It would be difficult to convert the
5. iShares Russell 2000 7763% 38. Vanguard European 188%
investor-lag percentages in the
above tables to actual dollar amounts. The actual losses for an individual investor would
depend on the specific allocation to equities but, they can be quite significant. For
example, assuming an average market return of 8.5% per year and a 15 year investment
horizon, for an investor with a $250,000 equity portfolio, who consistently underperforms
the ETFs in his portfolio a mere 2% per year, his loss would exceed $200,000.

Warren Buffet remarked that a pre-condition of a successful investment experience is a


coherent framework for making investment decisions and the discipline not to let our
emotions interfere with that framework. What are the factors that were at play in the
market-timing efforts of ETF investors? Likely, a combination of the “action bias”
exhibited by the soccer goalies in the aforementioned study with the emotional response
exhibit by the kite flyer when he sees his kite plummet to the ground and a host of other
behavioural and cognitive biases that came together to corrupt what could - should -
have been a more profitable investment experience.

In contrast, the investment strategy that we try to follow is based on a series of simple
principles:

• The essence of investing Is not the management of returns but the management
of risk
• Markets are efficient; it is very difficult to identify mispricing opportunities and
harder to exploit them profitably. Market timing doesn’t work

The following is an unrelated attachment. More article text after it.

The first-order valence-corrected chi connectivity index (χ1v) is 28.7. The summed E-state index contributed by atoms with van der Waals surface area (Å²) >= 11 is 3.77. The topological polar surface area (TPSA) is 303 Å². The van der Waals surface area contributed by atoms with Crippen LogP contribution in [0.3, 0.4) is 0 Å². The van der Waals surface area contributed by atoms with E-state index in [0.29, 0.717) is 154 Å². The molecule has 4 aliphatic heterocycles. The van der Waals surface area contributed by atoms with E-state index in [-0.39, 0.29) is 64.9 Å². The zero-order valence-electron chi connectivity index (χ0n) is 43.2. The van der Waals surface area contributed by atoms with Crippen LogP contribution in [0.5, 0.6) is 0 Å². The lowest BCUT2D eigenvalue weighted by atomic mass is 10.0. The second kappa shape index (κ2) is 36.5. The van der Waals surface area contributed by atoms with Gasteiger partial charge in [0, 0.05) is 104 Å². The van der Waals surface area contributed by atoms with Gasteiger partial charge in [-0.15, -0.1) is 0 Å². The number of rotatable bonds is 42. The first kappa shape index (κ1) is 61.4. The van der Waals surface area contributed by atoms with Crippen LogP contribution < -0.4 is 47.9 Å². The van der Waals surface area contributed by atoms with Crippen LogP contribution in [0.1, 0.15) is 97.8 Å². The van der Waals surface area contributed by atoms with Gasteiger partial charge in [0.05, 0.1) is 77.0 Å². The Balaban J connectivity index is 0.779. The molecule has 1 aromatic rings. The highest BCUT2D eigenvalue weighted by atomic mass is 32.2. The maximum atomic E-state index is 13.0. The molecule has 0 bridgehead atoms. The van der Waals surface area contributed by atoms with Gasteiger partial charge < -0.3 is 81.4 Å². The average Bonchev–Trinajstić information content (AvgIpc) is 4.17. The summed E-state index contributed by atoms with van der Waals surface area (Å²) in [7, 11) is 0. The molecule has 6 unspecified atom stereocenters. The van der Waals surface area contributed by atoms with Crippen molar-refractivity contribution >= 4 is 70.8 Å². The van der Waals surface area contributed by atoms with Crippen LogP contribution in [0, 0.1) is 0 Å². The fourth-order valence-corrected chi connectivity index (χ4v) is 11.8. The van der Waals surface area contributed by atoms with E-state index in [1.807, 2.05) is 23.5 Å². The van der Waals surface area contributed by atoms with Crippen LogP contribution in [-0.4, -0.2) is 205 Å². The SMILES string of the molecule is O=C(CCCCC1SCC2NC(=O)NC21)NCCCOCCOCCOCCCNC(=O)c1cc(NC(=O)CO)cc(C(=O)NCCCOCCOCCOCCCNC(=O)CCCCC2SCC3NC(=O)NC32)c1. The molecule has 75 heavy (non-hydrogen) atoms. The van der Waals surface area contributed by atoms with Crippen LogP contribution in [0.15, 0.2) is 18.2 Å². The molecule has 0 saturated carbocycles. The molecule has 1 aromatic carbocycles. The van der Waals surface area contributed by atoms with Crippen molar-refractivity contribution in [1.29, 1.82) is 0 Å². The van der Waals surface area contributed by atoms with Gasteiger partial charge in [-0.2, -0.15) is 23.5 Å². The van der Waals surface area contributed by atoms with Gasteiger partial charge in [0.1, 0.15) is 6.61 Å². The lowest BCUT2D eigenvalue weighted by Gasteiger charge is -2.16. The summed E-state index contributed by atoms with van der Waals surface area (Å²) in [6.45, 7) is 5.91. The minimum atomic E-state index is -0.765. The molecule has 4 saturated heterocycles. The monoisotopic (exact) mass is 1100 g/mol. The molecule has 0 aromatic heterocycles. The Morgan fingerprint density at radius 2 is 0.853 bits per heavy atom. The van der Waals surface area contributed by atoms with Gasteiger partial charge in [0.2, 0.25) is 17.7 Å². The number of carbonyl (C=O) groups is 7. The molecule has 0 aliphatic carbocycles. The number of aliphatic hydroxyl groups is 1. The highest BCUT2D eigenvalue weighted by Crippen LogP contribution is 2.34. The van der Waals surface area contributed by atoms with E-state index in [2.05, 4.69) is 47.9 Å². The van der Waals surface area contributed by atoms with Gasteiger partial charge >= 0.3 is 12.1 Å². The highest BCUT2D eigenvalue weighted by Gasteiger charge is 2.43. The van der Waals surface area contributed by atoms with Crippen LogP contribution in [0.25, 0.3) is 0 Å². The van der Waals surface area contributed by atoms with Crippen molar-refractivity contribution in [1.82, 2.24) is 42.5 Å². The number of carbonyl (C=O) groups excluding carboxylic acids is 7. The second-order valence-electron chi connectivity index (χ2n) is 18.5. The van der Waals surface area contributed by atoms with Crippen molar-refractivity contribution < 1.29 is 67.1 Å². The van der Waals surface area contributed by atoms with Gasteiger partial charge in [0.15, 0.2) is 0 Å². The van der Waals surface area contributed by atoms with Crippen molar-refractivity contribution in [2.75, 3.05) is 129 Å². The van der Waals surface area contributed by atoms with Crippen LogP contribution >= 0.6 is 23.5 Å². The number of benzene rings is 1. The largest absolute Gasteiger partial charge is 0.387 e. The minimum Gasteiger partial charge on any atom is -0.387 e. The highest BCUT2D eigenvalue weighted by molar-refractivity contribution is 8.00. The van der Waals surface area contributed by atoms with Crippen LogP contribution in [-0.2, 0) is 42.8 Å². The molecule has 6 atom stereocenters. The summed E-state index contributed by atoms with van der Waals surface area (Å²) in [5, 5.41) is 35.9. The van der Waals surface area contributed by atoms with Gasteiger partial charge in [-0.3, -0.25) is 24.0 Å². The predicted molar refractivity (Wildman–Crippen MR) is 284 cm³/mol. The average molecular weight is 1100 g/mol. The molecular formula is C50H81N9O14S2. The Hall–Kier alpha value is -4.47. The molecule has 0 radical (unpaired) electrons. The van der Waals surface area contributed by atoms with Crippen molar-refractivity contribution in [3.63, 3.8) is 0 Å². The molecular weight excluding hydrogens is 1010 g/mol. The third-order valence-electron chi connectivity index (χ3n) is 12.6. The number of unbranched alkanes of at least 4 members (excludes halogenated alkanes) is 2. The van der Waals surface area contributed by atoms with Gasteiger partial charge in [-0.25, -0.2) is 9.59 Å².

• Diversification is key
• Portfolio structure determines performance
• Costs matter

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July 23, 2009

Boggle, in a Q&A after the release of the Vanguard study had a few comments to make
about the role of financial advisors in helping individual investors that I would like to
share with you. I hope you will find them useful

“Well, I happen to believe the financial adviser serves a very useful purpose for many,
certainly not all, but for many, and perhaps even most, investors. We put the stock
market and the bond market and financial planning in this aura of great mystery. And if
you have been around long enough… you realize that there is not that much mystery
about it. The idea is to capture the returns of the bond market and the stock market,
essentially. And that is all there is to it: to capitalize on the miracle of compounding
returns and avoid the penalty of the tyranny of compounding costs…. If investors
understand that much and are broadly diversified, they can really operate on their own.
Now, not everybody can do that….

So I think the investment adviser can play a very useful role, particularly in fund
selection and in asset allocation and, in general, trying to help investors avoid the
penalties of the behavioral kind of investing; of doing dumb things at dumb times. We
may even need a financial adviser to, at times of crisis, have the courage to say to his
clients or her clients, “Don’t do something. Just stand there. Stay the course.” It is
generally better than moving your money around at times of crisis.

…I don’t think we should rely on financial advisers to pick the best funds for us. They
can pick intelligent funds. They can pick broadly diversified funds. They can pick
funds with low turnover and funds with low cost. But picking funds that win is pretty
much hazardous duty that nobody, now matter what their knowledge is, has really the
ability to do. We rely too much on fast returns. I think the idea is to have the adviser
help you capture as much of the market returns as you can … “

These are the year-to-date returns of my model portfolios to July 22nd.

YTD
Model Portfolio FP Index Excess Return
(July 22, 2009)
Capital Preservation 5.19% n/a
Income 5.12% 2.83% + 2.29%
Balanced 10.14% 2.99% + 7.15%
Growth 7.95% 5.25% + 2.70%
Aggressive Growth 9.34% n/a

Victor Medina-Leal F.
Toronto – July 2009